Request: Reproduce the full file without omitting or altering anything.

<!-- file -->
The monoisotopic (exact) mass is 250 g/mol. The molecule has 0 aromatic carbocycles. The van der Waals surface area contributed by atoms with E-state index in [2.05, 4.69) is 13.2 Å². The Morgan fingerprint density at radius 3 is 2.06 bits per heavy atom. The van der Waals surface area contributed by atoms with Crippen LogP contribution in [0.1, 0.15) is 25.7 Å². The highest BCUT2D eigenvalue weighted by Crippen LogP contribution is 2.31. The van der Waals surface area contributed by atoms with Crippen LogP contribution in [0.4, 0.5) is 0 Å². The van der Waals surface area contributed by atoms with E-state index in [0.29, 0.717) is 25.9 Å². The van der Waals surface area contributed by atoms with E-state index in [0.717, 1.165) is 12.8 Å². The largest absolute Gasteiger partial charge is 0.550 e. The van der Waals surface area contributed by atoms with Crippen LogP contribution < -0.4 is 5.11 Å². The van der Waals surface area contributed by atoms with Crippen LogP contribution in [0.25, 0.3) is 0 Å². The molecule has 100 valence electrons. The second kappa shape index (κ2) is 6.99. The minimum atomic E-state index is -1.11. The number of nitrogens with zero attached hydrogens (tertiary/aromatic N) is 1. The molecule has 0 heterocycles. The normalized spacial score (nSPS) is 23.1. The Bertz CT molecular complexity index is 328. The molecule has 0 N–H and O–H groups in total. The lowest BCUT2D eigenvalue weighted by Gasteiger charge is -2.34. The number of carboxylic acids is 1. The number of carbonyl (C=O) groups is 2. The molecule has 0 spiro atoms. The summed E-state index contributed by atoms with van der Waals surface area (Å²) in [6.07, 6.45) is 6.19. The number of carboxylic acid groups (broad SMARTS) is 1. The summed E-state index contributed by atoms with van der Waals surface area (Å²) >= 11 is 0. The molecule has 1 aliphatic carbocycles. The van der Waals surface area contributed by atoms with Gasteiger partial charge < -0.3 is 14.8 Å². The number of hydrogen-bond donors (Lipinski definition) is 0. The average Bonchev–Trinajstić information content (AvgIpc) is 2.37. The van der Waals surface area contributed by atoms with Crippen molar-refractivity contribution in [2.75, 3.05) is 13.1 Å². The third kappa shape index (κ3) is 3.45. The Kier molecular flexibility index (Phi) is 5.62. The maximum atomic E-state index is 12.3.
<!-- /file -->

The monoisotopic (exact) mass is 250 g/mol. The molecule has 0 aromatic carbocycles. The van der Waals surface area contributed by atoms with E-state index in [2.05, 4.69) is 13.2 Å². The Morgan fingerprint density at radius 3 is 2.06 bits per heavy atom. The van der Waals surface area contributed by atoms with Crippen LogP contribution in [0.1, 0.15) is 25.7 Å². The highest BCUT2D eigenvalue weighted by Crippen LogP contribution is 2.31. The van der Waals surface area contributed by atoms with Crippen LogP contribution in [0.4, 0.5) is 0 Å². The van der Waals surface area contributed by atoms with E-state index in [0.29, 0.717) is 25.9 Å². The van der Waals surface area contributed by atoms with E-state index in [0.717, 1.165) is 12.8 Å². The largest absolute Gasteiger partial charge is 0.550 e. The van der Waals surface area contributed by atoms with Crippen LogP contribution < -0.4 is 5.11 Å². The van der Waals surface area contributed by atoms with Crippen LogP contribution in [0.25, 0.3) is 0 Å². The molecule has 100 valence electrons. The second kappa shape index (κ2) is 6.99. The minimum atomic E-state index is -1.11. The number of nitrogens with zero attached hydrogens (tertiary/aromatic N) is 1. The molecule has 0 heterocycles. The normalized spacial score (nSPS) is 23.1. The Bertz CT molecular complexity index is 328. The molecule has 0 N–H and O–H groups in total. The lowest BCUT2D eigenvalue weighted by Gasteiger charge is -2.34. The number of carboxylic acids is 1. The number of carbonyl (C=O) groups is 2. The molecule has 0 spiro atoms. The summed E-state index contributed by atoms with van der Waals surface area (Å²) in [6.07, 6.45) is 6.19. The number of carboxylic acid groups (broad SMARTS) is 1. The summed E-state index contributed by atoms with van der Waals surface area (Å²) >= 11 is 0. The molecule has 1 aliphatic carbocycles. The van der Waals surface area contributed by atoms with Gasteiger partial charge < -0.3 is 14.8 Å². The number of hydrogen-bond donors (Lipinski definition) is 0. The average Bonchev–Trinajstić information content (AvgIpc) is 2.37. The van der Waals surface area contributed by atoms with Crippen molar-refractivity contribution in [2.75, 3.05) is 13.1 Å². The third kappa shape index (κ3) is 3.45. The Kier molecular flexibility index (Phi) is 5.62. The maximum atomic E-state index is 12.3.